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Queen Beatrix: A pragmatic monarch

Given the fragmentation of Dutch politics, she played a key role in facilitating talks between coalition partners in the search for national governments

Image Credit: Ramachandra Babu/©Gulf News
Gulf News

It is said in the Netherlands that if the Dutch lived in Ireland they could feed the world — and if the Irish lived in the Netherlands, they would drown within a week!

It’s not so much a xenophobic statement as it is the reality that the Dutch are probably the most pragmatic people in the world. Who else could turn a land that mostly sits below sea level into the most productive in agricultural terms per hectare globally?

And when it comes to social programmes, the Dutch are equally pragmatic. Who else would leave free bicycles on street corners so you can use them as you wish? It’s an easy way to deal with too much street traffic. Street prostitution is licensed — the oldest profession in the world is not going away, so you might as well deal with it.

And when the Netherlands’ monarch, Queen Beatrix announced on Tuesday that she intended to abdicate on April 30, there was hardly an eyebrow raised in the nation of nearly 17 million. No constitutional crisis, no tabloid frenzy, no great shakes — just a quiet acceptance that the monarch had done her bit for the past 32 years and was retiring to a quieter life. (You can’t but begin to imagine what would be the reaction in Britain if Queen Elizabeth made such a statement in a televised address to the nation.)

Queen Beatrix turned 75 on Thursday and was simply following in the footsteps of her mother, Juliana, who abdicated when she was 71.

The Dutch have always held their monarchy in high regard. The House of Orange-Nassau has ruled over the kingdom since the early 19th century when Napoleon Bonaparte and his Grand Army got their comeuppance at the Battle of Waterloo.

Since the Second World War, though, the monarchy’s powers are largely ceremonial. Interestingly enough, Queen Beatrix spent her early years growing up in Canada. The Dutch Royal Family had been evacuated from Holland as the Nazis goose-stepped through on their way from Berlin to Paris, and spent the war in Ottawa.

During those dark days of occupation, where Dutch food was shipped to Germany and the population in the polders was left to starve — some survived by eating tulip bulbs — the Dutch Royal Family were held as a beacon of hope and a symbol of freedom.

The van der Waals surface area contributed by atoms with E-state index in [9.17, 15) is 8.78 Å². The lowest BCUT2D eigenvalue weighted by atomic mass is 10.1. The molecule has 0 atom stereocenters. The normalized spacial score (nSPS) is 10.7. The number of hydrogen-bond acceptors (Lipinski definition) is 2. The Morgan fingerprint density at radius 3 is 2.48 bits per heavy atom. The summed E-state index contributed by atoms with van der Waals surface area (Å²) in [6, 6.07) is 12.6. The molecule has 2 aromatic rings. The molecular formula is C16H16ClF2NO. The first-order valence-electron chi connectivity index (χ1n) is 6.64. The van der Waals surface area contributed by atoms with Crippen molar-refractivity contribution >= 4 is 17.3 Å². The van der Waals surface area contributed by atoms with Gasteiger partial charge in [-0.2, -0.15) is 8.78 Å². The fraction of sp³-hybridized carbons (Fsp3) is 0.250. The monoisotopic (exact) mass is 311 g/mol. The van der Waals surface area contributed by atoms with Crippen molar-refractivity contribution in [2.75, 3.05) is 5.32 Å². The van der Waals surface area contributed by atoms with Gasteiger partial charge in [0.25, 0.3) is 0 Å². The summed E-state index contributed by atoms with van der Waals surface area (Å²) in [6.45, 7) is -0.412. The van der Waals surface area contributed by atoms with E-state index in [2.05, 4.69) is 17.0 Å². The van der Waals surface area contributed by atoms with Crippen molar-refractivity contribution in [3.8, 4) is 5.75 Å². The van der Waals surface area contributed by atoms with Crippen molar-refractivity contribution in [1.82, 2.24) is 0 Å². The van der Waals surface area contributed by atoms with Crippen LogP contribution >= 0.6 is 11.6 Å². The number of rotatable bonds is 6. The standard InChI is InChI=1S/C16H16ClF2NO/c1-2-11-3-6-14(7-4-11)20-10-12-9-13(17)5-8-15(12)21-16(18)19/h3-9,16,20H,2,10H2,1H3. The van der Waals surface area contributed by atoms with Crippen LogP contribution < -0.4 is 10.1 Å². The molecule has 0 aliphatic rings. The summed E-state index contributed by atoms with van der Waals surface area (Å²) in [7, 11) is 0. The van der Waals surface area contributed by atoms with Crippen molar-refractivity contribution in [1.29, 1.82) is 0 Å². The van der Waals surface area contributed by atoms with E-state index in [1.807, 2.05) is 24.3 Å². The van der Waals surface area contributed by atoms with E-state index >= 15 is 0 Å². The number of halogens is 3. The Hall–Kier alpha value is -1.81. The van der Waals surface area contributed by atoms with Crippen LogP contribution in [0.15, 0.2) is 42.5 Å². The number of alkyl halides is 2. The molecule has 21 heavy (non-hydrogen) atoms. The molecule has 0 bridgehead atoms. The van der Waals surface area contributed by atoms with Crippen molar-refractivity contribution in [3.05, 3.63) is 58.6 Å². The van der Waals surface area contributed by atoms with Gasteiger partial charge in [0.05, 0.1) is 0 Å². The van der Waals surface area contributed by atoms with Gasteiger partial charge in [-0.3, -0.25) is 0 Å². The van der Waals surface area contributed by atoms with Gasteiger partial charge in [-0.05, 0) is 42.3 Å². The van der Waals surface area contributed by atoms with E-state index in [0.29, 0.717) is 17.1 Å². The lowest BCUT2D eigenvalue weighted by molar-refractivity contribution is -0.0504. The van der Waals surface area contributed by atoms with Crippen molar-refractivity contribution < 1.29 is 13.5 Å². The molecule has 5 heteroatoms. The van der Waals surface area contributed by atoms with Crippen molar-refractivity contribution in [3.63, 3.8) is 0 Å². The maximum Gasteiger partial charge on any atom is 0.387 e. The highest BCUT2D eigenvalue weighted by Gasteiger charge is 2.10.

The young Princess Beatrix became the personification of the future, that the people could endure, and that one day she would again rule from the palace in The Hague over a Netherlands that was free from tyranny. When the war ended and the House of Orange-Nassau was restored, it was Beatrix’ grandmother, Wilhelmina, who set the precedent for early retirement in 1948. By then, she was 68.

Under the Dutch Constitution, the powers of the monarchy are limited to that of a consultative role. Given the fragmentation of Dutch politics and the inclination for small parties to be represented in parliament, Beatrix played a role in facilitating talks between coalition partners in the search for national governments. But the parties themselves do the horse-trading — the monarchy is, after all, above politics.

When you read Dutch newspapers — even the raciest tabloids — the members of the Dutch monarchy simply don’t fill column inches as is the case in London and the House of Windsor. They are ordinary citizens and are treated as such, with their daily activities ignored. A law also makes it a crime to insult the monarch, but given Beatrix’ charming and open disposition, it’s a law that not needed.

Sadly, though, recent tragic events surrounding the royal family have made headlines.

Beatrix’ second son, Prince Johan Frisco, remains in a coma for the past year, having suffered a severe head injury while swept away in an avalanche.

And in 2010, a deranged man drove his car at people watching a parade on Queen’s Day — killing eight of them as they waited for Beatrix to pass.

Her eldest son, Prince Willem-Alexander, will assume the title of king. When the 45-year-old takes the reins, it will be the first time the Dutch will have a male head of state since Willem III died in 1890. Willem-Alexander’s wife, Maxima, is a former Argentine investment banker with glamorous good looks.

Together, they have three children while the crown prince is a trained pilot and an expert in water management, which is a plus when the land he will nominally rule over mostly sits below sea level!